The particulars of German speech and habits cited by Weygandt in Red Hills (1929) match the Indian "intellectuals meek and docile." Pennsylvania Germans were called people "doing what they did in the days before the Mexican War, interpreted without sympathy it means that the 'Dumb Dutch' do not know that the world moves."
"It is a worn witticism in Pennsylvania that we still vote for Andrew Jackson in Berks. This saying, interpreted with sympathy for us, means that things change so slowly in the heart of the Red Hills that people are doing there what they did in the days before the Mexican War. Interpreted without sympathy for us it means that the "Dumb Dutch" do not know that the world moves. A libel, some of us declare the last interpretation, a half libel others. There are those among us who will admit it has in it a modicum of truth, if it be taken, of course, figuratively. In any event it serves to point out that we Pennsylvania Dutch are the most conservative people in America. We still approve strongly of all Andrew Jacksons, of their works and of their ways" (Weygandt, 5).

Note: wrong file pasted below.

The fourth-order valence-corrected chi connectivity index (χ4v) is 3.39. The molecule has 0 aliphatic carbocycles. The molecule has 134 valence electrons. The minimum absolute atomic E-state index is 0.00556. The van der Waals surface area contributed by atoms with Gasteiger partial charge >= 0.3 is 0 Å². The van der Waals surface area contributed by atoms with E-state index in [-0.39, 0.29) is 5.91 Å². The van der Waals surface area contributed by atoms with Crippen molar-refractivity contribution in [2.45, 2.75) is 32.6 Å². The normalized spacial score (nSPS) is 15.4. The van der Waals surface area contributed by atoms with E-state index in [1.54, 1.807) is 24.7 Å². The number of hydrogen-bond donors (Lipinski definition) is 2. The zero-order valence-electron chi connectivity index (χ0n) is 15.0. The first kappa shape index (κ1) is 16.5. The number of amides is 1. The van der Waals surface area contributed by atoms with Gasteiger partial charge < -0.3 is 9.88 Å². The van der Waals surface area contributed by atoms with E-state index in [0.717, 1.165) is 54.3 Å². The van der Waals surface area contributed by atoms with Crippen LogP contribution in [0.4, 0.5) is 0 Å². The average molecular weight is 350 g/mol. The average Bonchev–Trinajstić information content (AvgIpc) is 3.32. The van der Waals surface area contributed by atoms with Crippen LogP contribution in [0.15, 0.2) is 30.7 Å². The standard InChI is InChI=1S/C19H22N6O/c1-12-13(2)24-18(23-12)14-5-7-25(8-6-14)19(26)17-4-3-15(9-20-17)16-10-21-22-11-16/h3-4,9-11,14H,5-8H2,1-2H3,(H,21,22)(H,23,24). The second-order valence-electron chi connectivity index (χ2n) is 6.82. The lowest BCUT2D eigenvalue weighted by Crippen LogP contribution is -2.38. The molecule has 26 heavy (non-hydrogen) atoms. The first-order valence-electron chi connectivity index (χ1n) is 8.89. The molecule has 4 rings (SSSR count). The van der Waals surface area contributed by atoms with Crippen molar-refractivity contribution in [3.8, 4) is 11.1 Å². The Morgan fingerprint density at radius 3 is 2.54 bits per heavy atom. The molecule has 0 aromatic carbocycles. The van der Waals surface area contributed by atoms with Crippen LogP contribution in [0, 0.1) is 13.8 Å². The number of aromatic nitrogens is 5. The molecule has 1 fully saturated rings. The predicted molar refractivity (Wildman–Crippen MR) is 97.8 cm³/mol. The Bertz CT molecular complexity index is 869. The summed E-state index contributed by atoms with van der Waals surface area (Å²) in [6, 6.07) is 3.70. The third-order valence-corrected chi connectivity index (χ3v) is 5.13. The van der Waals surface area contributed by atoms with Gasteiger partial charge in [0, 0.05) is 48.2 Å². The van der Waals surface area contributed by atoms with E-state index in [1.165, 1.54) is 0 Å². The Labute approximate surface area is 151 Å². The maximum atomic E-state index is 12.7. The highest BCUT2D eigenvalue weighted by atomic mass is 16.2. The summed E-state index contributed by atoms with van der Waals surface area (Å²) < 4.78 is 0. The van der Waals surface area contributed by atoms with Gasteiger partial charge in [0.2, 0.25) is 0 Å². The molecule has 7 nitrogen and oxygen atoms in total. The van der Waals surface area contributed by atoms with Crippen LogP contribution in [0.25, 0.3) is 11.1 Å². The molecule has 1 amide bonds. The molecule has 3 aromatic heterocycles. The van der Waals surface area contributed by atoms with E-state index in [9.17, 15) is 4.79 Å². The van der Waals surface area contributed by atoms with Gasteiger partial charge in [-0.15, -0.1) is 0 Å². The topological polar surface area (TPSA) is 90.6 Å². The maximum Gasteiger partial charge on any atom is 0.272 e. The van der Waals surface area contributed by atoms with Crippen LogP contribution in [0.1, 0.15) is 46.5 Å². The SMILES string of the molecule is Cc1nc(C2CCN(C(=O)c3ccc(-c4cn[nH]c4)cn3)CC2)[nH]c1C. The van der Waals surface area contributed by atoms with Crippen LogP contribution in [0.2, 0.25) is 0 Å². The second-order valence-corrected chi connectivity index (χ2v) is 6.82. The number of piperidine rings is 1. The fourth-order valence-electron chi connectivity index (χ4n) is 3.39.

Change is the stalking horse for this prejudice. Get the indigene to internalize the prejudice against him. In the analogy between India and Pennsylvania the so-called Dutch hex signs match the Indian irrational superstition. Sectarian pietism, the many religions of Pennsylvania, match mystic belief systems, although the argumentative will want to say these occurred at different times, hence must not be true, and that the Germans were the colonists not the English. False argument and rhetoric continues until the lights go out.